116 3rd St SE
Cedar Rapids, Iowa 52401
The year-end giving cycle is drawing to a close, but for Corridor arts organizations, the needs will keep on spinning long after donors have embraced the spirit of the holidays, opened their wallets and noted their gifts on their upcoming tax returns.
Donor contributions can make up to 50 percent of a local arts organization’s annual budget, with upward of 10 percent of that coming at year’s end — and even more for Orchestra Iowa, based in Cedar Rapids.
“We typically expect to see somewhere around 30 to 35 percent of contributions that are made somewhere between Nov. 15 and Jan. 15,” said Jeffrey Collier, the orchestra’s chief executive officer. “That is a critical time of year for cash flow and building up some cash reserves for over the winter months. January, February, March tend to be some of our slower months.”
The Gazette spoke with six area arts nonprofits, which have varying operating budgets: Revival Theatre Company in Cedar Rapids, about $200,000; Riverside Theatre in Iowa City, $750,000; Cedar Rapids Museum of Art, $1.2 million; Englert Theatre in Iowa City, $2.2 million; Orchestra Iowa, $2.5 million; and Theatre Cedar Rapids, about $3 million.
Most of them don’t follow the calendar for their fiscal years, so projecting the donations they’ll receive before Jan. 1 becomes a budgetary guessing game. One that’s made even more difficult in the wake of the pandemic, derecho, capital campaigns and economic uncertainty — as well as the rise of Giving Tuesday the week after Thanksgiving, when many more nonprofit organizations urge people to dig deeply to send some year-end cheer their way.
“I suspect Giving Tuesday raises greater awareness for the important role of nonprofit organizations, especially among people who may not consider themselves regular donors,” Collier said.
“We actually don't do anything specific for Giving Tuesday,” noted John Schickedanz, executive director at the Englert Theatre, a popular concert and arts venue in downtown Iowa City. “Generally, when Giving Tuesday happens, we're already in the midst of our year-end campaign.
“What we've found is more than homing in on that one day, it's really kind of the start of the season where people are thinking, ‘OK, it's getting to the end of the year, I want to donate to nonprofits that matter to me. Who do I want to donate to? And how do I want to contribute those funds?’ ”
So the challenge lies with making each organization’s voice heard.
“Everyone's asking for money this time of year, and especially with the economy where it’s at, we try to recognize that there's increased need,” said Adam Knight, producing artistic director at Riverside Theatre, which moved this year into its new home in downtown Iowa City.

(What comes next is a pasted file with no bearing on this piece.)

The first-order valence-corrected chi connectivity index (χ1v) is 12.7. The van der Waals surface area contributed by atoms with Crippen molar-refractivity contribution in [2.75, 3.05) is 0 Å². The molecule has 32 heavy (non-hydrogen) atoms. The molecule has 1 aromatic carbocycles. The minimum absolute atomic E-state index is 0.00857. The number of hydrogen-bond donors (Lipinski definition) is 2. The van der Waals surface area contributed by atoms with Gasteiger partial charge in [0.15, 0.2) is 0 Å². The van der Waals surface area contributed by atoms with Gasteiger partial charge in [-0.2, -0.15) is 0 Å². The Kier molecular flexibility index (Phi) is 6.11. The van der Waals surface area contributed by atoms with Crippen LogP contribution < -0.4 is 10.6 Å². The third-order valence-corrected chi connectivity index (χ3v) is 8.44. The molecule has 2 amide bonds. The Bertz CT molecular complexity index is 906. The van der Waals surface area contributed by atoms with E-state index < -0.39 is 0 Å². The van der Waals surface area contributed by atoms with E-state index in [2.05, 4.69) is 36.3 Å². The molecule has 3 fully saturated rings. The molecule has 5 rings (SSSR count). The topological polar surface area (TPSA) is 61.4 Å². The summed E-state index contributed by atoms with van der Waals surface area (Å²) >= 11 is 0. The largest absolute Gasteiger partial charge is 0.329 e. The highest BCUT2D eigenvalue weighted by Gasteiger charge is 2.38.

“The question we ask ourselves and ask our donors is, ‘Where does arts and culture fit into the larger landscape of your giving this year?’ We want to make a case that it should fit in somewhere, and each individual is different as to where their priorities lie. A healthy ecosystem needs great access to health care, it needs food security and it needs arts and culture.”
But does it make sense for so many nonprofits to ask for year-end gifts, during the holiday shopping rush?
“I think it does and it doesn't,” Knight said. “It does, because it's creating a groundswell of giving. I think a lot of folks, myself included, wait until this time of year to make some decisions about how much of your income you're going to give to worthy causes. So if you don't join that chorus, you're going to be left behind.
“That said, there is always power in being different, in making that push in another time of the year,” Knight added.
Leaders of all six organizations said the key is to space out the mailers, emails, direct appeals and events. And since operational needs run year-round, that’s why donation requests also pop up in the spring and summer.
Theatre Cedar Rapids generally offers a spring luncheon, playing off the theme of the upcoming summer show. And Orchestra Iowa, which typically stages smaller events for 100 to 150 people, Collier noted, is gearing up for a centennial season gala in April, hoping to draw 350 to 400 people or more.
Other groups, like the Cedar Rapids Museum of Art and Revival Theatre Company, stage a year-end fundraiser that gives audiences an event in return for a higher ticket price.
Revival staged the musical “Plaid Tidings” Dec. 10 in a ballroom at the Cedar Rapids downtown convention complex, which brought in $15,000, up from $10,000 with a holiday-themed fundraiser in 2019. The Museum of Art held its fall gala Nov. 4 at the Cedar Rapids Country Club, which sold out with more than 300 in attendance.
Still, organizers agreed staging major fundraising events so close to the end of the calendar year is tricky, even though the Museum of Art’s gala and Revival Theatre’s holiday songfest are proven successes.
“I do worry about donor fatigue,” said Brian Glick, co-founder and artistic director at Revival Theatre Company, for which contributions throughout the year bring in 50 percent of the professional troupe’s income. “It's really important that you understand your donor base and the asks, the amount and how many times you've reached out throughout the year. …